The solution is to redesign your Vagrant puppet directory. Instead of “puppet/init.pp” and “puppet/modules/”, you need to make “puppet/environments/site/environmentname/manifests/site.pp” and “puppet/environment/site/environmentname/modules/”, respectively. The puppet config for my box looks like this:

config.vm.provision :puppet do |puppet|
puppet.hiera_config_path = "hiera.yaml"
puppet.environment_path = "puppet/environments"
puppet.environment = "vagrant"

The directory structure looks like this:

├── hiera
│   ├── common.yaml
│   └── nodes
├── hiera.yaml
├── puppet
│   ├── environments
│   │   └── vagrant
│   │       ├── manifests
│   │       │   └── site.pp
│   │       ├── modules
│   │       │   ├── collectd
│   │       │   ├── concat
│   │       │   ├── redis
│   │       │   ├── stdlib
│   │       │   └── sysctl
│   │       └── Puppetfile
│   └── Puppetfile.lock
└── Vagrantfile

Now, you should know… a lot of the puppet code will work without changing, but there were some not-small changes, including a few real head scratchers. For instance:

Empty Strings in Boolean Context are true

In previous versions of Puppet, an empty string was evaluated as a false boolean value. You would see this in variable and parameter default values where conditional checks would be used to determine if someone passed in a value or left it blank.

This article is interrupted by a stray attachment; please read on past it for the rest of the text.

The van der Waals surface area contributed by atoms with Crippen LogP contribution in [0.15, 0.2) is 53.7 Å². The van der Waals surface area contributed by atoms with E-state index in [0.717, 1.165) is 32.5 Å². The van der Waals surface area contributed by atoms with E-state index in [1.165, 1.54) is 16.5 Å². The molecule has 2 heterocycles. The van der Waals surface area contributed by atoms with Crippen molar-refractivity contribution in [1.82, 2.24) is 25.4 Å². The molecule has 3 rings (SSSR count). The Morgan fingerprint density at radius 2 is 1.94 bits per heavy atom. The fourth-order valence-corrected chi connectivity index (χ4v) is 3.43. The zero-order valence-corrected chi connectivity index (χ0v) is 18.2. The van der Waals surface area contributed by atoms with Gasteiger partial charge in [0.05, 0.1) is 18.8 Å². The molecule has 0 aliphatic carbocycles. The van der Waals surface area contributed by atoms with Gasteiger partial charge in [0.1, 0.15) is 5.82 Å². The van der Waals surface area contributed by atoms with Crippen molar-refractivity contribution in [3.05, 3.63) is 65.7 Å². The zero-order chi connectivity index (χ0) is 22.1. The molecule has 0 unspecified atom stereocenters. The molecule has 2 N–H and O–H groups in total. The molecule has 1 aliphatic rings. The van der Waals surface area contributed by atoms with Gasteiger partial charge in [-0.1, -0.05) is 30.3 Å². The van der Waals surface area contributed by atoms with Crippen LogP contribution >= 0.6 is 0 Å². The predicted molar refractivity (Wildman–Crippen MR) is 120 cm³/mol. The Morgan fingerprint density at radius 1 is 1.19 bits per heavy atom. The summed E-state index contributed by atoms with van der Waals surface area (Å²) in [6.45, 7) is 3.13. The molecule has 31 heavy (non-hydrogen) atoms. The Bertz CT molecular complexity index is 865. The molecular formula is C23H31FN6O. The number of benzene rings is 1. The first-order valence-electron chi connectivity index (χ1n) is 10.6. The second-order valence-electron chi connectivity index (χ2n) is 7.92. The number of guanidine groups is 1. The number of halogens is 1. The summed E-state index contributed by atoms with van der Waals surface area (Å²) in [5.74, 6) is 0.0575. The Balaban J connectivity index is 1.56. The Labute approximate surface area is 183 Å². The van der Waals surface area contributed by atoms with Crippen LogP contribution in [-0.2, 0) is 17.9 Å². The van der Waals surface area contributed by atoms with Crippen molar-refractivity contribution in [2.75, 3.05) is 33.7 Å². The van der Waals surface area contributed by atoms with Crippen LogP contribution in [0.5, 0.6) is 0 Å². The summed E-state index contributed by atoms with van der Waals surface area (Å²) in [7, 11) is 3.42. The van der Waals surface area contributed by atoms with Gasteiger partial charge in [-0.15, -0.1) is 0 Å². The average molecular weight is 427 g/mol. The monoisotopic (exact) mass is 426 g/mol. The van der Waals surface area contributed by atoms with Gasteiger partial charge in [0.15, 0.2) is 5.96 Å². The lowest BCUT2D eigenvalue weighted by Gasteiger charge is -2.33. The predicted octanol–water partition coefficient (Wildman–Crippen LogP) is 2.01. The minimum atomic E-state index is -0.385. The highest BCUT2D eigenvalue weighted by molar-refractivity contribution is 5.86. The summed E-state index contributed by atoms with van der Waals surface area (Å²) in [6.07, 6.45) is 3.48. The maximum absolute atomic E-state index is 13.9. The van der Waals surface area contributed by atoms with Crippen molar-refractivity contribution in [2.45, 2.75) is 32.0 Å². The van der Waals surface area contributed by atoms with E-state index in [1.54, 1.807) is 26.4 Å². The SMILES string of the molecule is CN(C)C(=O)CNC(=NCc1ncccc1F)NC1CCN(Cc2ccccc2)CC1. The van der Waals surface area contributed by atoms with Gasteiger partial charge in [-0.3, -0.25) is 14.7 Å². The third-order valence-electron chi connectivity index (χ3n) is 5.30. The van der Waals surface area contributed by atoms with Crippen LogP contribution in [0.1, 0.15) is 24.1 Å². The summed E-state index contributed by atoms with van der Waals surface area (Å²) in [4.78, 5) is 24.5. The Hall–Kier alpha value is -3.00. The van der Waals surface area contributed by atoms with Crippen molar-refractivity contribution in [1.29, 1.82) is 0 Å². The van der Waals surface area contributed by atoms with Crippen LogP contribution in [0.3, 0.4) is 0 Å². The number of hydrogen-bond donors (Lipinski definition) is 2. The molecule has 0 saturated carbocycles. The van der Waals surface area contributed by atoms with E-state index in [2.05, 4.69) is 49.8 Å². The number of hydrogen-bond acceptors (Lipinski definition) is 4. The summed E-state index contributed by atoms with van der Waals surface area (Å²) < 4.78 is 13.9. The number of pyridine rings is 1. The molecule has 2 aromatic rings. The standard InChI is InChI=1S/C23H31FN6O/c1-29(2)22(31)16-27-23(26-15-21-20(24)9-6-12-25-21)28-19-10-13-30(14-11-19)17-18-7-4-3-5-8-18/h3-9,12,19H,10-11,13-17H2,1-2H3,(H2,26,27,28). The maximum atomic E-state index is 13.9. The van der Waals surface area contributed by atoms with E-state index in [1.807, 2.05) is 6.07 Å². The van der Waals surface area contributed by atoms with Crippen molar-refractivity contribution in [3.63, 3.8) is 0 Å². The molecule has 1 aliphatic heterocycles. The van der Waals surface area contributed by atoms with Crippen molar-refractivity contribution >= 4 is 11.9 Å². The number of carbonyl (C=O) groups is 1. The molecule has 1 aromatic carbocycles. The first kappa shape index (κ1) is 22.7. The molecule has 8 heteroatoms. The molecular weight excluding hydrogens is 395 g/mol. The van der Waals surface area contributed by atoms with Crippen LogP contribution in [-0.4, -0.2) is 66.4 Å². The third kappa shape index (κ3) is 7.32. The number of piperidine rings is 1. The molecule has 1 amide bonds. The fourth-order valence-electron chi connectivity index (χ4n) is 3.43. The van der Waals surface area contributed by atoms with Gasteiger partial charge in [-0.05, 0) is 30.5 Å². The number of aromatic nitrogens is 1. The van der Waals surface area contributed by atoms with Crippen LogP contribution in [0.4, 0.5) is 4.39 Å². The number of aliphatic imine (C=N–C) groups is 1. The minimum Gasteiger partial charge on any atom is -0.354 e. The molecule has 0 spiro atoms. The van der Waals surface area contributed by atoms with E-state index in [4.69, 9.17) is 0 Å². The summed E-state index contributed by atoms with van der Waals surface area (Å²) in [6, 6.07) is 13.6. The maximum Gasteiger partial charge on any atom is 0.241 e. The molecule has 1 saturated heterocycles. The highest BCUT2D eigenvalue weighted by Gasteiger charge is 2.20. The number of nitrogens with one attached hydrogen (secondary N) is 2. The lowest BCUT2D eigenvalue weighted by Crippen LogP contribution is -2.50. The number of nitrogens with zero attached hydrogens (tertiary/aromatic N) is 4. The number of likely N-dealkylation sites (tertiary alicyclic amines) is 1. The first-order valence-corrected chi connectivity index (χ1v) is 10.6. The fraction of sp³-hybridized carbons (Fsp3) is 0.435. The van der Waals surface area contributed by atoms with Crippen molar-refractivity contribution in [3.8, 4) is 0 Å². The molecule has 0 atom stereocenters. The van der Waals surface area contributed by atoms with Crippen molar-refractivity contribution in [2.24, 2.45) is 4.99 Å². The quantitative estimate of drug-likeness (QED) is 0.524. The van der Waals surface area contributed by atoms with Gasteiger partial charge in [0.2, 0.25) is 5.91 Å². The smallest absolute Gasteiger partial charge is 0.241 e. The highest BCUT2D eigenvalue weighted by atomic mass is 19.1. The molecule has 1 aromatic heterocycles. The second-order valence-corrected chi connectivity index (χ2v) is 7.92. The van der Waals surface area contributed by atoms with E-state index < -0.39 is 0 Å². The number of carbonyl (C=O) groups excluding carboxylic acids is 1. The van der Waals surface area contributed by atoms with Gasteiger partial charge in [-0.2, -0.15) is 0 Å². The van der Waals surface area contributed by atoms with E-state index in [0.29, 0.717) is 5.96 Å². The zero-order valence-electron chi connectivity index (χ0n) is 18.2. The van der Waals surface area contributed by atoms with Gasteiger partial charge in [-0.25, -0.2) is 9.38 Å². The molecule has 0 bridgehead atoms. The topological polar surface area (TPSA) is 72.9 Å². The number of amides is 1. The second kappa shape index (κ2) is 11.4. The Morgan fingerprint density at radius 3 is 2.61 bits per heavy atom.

class empty_string_defaults (
  $parameter_to_check = ''
) {
  if $parameter_to_check {
    $parameter_to_check_real = $parameter_to_check
  } else {
    $parameter_to_check_real = 'default value'

Puppet’s old behavior of evaluating the empty string as false would allow you to set the default based on a simple if-statement. In Puppet 4.x, this behavior is flipped and $parameter_to_check_real will be set to an empty string.

You can check your existing codebase for this behavior with a puppet-lint plugin.

See the language page on boolean values for more info.

I… um… I don’t even really know what to say to that. I mean, they completely flipped the entire logic of the test around. That’s pretty unnecessary, in my book. I understand what they’re trying to say, that even an empty value isn’t False, but it’s hard to think of a more common shortcut when first writing code. I’m not going to argue that checking against an empty string is a good way to determine true or false, but wow, to change the behavior of the language entirely like that? That’s intense.

Another one I found that will probably kill code:

Regular Expressions Against Non-Strings